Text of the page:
My latest scheduleing tactic has been to start the workday at 4AM. It is monumentally productive but it leaves me very much out of the "circulation" I am accustomed too. Sunday even, up at 4:30, picked up my work clothes strewn about from the weeks race, put some laundry in, and tidy'd the house getting it emotionally stable for the week before I got out for a 10 mile run. Oatmeal and yogurt for breakfast and off to spend some time (first appointment of the day is at 10:45) at the caffe with ear plugs in - organizing task lists and hoping to drop a blog post.
Everything is fast and on (or terribly off) schedule this time of season. I spend the day hitting time frames one after another. Its complication comes from racing as fast as possible to be responsible, "on time," and productive, all the while, in the midst of each frame being as slow as possible to help everyone with what they need. Stop go. Stop go.
The whole point of the above is to explain this moment I just had, ears plugged and the bitter flavor of espresso in my mouth, where assembling the images below I said, "I think we succeded in making beautiful things this week."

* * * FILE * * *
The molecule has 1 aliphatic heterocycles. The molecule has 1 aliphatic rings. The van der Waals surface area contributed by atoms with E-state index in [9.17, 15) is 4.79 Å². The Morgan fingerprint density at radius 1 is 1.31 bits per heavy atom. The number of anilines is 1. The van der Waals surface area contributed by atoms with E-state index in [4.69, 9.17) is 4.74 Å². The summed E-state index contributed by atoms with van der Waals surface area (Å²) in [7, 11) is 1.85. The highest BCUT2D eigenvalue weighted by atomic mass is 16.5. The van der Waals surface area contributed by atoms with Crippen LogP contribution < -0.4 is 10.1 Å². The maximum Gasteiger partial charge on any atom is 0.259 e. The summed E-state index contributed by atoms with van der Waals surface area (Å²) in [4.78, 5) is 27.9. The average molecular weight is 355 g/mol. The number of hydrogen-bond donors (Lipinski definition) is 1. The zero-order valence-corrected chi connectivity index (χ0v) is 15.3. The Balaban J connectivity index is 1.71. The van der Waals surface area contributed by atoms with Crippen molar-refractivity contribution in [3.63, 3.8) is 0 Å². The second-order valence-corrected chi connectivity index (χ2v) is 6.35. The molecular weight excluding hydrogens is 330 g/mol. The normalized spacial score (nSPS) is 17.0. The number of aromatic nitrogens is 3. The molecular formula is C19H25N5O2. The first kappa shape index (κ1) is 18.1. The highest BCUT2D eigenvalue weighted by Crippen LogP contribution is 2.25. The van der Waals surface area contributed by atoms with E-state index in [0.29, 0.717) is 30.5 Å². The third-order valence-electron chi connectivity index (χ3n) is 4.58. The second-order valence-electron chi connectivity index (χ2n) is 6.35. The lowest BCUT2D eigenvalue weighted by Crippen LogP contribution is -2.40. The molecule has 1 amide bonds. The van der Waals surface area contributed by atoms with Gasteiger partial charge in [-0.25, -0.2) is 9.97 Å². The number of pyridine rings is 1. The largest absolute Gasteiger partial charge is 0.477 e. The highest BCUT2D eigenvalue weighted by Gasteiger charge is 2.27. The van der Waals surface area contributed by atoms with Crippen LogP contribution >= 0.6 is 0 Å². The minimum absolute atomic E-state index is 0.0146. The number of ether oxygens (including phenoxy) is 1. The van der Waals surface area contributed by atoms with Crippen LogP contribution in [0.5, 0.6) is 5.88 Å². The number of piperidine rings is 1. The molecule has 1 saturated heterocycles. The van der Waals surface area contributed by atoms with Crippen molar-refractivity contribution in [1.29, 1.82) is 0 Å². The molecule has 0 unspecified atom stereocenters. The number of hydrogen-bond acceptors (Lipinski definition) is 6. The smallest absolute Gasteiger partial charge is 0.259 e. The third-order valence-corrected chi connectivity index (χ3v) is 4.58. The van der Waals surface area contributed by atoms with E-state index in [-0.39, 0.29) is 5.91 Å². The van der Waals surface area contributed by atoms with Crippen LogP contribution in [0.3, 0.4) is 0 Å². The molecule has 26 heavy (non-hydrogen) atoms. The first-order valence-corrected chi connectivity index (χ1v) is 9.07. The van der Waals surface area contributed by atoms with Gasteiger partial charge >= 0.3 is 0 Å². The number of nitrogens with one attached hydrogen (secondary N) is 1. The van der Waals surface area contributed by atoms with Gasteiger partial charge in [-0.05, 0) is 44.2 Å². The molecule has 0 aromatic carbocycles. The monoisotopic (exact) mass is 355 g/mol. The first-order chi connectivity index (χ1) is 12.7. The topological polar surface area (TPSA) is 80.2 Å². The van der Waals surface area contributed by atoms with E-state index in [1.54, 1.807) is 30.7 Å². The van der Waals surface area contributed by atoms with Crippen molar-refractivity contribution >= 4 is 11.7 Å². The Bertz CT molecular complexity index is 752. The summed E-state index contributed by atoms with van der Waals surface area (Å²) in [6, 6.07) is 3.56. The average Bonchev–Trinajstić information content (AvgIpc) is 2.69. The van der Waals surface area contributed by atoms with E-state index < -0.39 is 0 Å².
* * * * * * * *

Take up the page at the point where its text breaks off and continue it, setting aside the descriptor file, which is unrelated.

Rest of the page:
I sent her this one at 5:30 in the morning Saturday. Its my favorite. I never heard from her. Never really talked about, these are the flowers of a Norway Maple - the worst tree ever - which is why for this one emerging second in the springtime in can pull a tear. Norway Maples are terribly problematic and invasive in urban landscapes and we need them to go away.
The last few springs I have begun to wonder just how many more there may be. Landscape and garden life - unlike the worlds of factory produced living - is seasonal and the business has its stages we pass through each season. I feel I get dramatically better with each season's experience. By this time next week, these Daffs will have passed on and I'll be looking at Crabapples and Tulips. But how many more bloomings of the Daffs will there be to learn from?
Back in the first week of January I collected a bunch of discarded Christmas trees from the neighborhood's curbs and erected them in this vacant lot near my house. I took them down last week and made this form. By the years end this won't be a vacant lot. The neighboring house has been bought and we're building a garden here.
Three Peony "Karl Rosenfeld." I bought them at Aldi for $1.49 each and planted them at "The Territory." Surely they were on clearance but that is 1/2 of what I can by them at in cases of 12 at wholesale. It about experimentation and learning. Turns out "Karl Rosenfeld" is a reputed variety and was offered in nearly every wholesale catalog I had. So. I'm just say'n. Aldi may be the next frontier of the garden world. ❤️ to all.
Landscape designer and Proprietor of Buffalo Horticulture